Once I had fused the fusible web to the wrong side of the fabric, it was time to cut out the pieces. I found that it was much easier to cut the pieces precisely if I roughly cut between them first. That way I wasn't fighting the fabric as I went around the corners.

Once your pieces are cut, it's time to remove the paper. This can be difficult, especially on the circles. It really helps if you use a pin to score the paper. Then you can fold along the scored line and easily pull it back.

I prepared my background fabric by folding the square in half vertically, horizontally, and on both diagonals, then carefully pressing each fold. This really helps to line things up. I also folded my white circle in half two directions, but don't press this! If you do, it will fuse to itself. I just folded it with my fingers to get enough of a crease to line it up with the background.

I laid down all of my pieces before I fused any of them. This allowed me to fuss and get my placement perfect. I started by placing the circles, then the small crystals. The pressed lines in my background block made it easy to keep the crystals evenly spaced around the circles.

When I added the large crystals, I lined up the top and bottom points directly on the creases. 

Once all of the pieces were in position, I carefully pressed to fuse them to the background. It's important to just press the iron down on top of the fabric without sliding it back and forth. If you slide the iron, your pieces will shift.

And here is my finished block! I still need to secure the pieces with stitching. My plan is to quilt just inside the edges. If that's not your quilting plan, you will want to stitch the edges now. The most popular stitches for fusible applique are a blanket stitch, or a small zigzag stitch.

My Fellow Hosts

I am just one of 11 fabulous ladies that are hosting this quilt along! Each of us has posted our own snowflake blocks along with any tips or tricks we have to share.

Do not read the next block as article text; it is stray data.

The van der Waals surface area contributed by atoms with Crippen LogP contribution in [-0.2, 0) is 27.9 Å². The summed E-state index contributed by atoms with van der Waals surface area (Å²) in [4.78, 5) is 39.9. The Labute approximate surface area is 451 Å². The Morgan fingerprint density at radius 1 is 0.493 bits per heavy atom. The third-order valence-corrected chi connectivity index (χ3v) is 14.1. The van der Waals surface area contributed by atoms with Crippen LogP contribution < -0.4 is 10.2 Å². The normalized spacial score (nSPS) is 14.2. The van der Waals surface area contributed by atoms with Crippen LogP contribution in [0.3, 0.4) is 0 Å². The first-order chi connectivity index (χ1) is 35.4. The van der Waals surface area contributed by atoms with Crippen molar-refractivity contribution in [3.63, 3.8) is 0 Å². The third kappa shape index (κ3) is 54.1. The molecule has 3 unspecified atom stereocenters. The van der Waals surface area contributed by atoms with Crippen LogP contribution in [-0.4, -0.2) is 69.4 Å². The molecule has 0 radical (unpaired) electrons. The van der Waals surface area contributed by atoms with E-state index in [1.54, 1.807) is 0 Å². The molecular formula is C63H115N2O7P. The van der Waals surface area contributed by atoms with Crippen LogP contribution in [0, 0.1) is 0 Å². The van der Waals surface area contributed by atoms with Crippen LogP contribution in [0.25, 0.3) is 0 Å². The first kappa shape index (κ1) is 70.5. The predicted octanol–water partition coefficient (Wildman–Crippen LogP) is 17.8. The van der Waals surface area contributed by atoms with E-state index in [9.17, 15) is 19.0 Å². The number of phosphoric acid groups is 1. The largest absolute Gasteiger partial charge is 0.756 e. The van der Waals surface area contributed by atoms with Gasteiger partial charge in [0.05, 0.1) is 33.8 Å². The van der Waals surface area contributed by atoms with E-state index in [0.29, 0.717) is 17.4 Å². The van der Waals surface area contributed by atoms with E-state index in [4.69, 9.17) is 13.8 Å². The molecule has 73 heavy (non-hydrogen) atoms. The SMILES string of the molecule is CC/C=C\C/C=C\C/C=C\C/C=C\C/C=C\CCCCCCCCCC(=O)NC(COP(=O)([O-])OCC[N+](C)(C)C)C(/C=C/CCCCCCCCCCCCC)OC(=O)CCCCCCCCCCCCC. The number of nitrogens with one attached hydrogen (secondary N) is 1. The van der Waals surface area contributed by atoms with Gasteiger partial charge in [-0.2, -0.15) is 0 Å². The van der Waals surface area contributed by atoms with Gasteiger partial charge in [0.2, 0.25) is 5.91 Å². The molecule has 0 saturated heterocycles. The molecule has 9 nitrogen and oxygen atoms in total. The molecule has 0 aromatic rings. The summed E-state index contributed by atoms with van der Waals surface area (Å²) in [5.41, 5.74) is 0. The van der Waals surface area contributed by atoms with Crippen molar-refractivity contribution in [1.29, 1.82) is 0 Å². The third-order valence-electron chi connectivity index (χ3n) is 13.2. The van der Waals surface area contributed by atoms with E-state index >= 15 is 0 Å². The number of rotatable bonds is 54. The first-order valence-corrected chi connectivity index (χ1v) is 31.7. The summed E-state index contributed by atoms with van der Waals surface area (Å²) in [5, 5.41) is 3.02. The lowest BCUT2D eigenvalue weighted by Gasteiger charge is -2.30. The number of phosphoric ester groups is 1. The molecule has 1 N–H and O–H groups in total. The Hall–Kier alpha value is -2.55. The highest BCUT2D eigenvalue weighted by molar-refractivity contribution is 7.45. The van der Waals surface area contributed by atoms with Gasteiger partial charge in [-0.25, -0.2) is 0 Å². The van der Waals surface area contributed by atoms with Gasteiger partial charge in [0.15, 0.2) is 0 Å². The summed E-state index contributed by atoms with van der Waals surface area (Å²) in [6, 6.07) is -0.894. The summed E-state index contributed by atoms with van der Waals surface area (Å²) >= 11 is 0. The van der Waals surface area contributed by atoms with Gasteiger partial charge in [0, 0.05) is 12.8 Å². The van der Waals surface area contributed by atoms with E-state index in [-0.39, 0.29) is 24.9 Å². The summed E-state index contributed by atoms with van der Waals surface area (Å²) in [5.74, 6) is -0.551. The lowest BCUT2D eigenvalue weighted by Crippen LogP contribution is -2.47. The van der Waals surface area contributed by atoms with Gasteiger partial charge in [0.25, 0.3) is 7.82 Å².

Here's a sneak peak of just one of the many great blocks made by my fellow quilt along hosts. Don't you just love those Christmas trees!? Click here to see how April made this amazing fussy cut snowflake.

I highly encourage you to check out all of the hosts' posts. Each of our snowflakes is unique, and it might give you some fresh ideas of what you would like to do for your own. Here's the full list with links to their posts:

Abbie at Sparkle On
April at JANDA Bend Quilts
Becca at Pretty Piney
Bobbi at Snowy Days Quilting <---- That's me!
Dianne at Cwilt
Jennifer at The Inquiring Quilter
Laura at Slice of Pi Quilts
Sandy at SandyStar Designs
Sherry at Powered by Quilting
Vanda at Quilt in Piece

Prizes

And now for the prizes! To be eligible to win, you just have to share your completed snowflake before the next block is released. The official deadline for submissions is 11:59 pm Eastern Time on August 14, 2017. Enter by sharing your block in our Facebook group, on Instagram with the hashtag #iwishyouamerryqal, or by joining the linkup on Vanda's post.

Our lucky winner will receive the Sugar Plum Christmas thread collection from Aurifil, and a digital pattern from Quilt in Piece. The giveaway is open to participants worldwide.

I can't wait to see your snowflakes! In the meantime, I would love to hear what you think of the block, and what colors you're thinking about using. I'm also here to answer any questions you might have. I always try to respond to each comment personally, as long as you provide your email address when you submit it.

I Wish You a Merry Quilt-A-Long: Fabric Options

We've been getting some questions on fabric choices for I Wish You a Merry Quilt-A-Long, so I thought it would help to see a variety of options all in one place. If you aren't familiar with the quilt along, check out my introduction post. I also have a page just for this quilt along that has all of the links you could possibly want.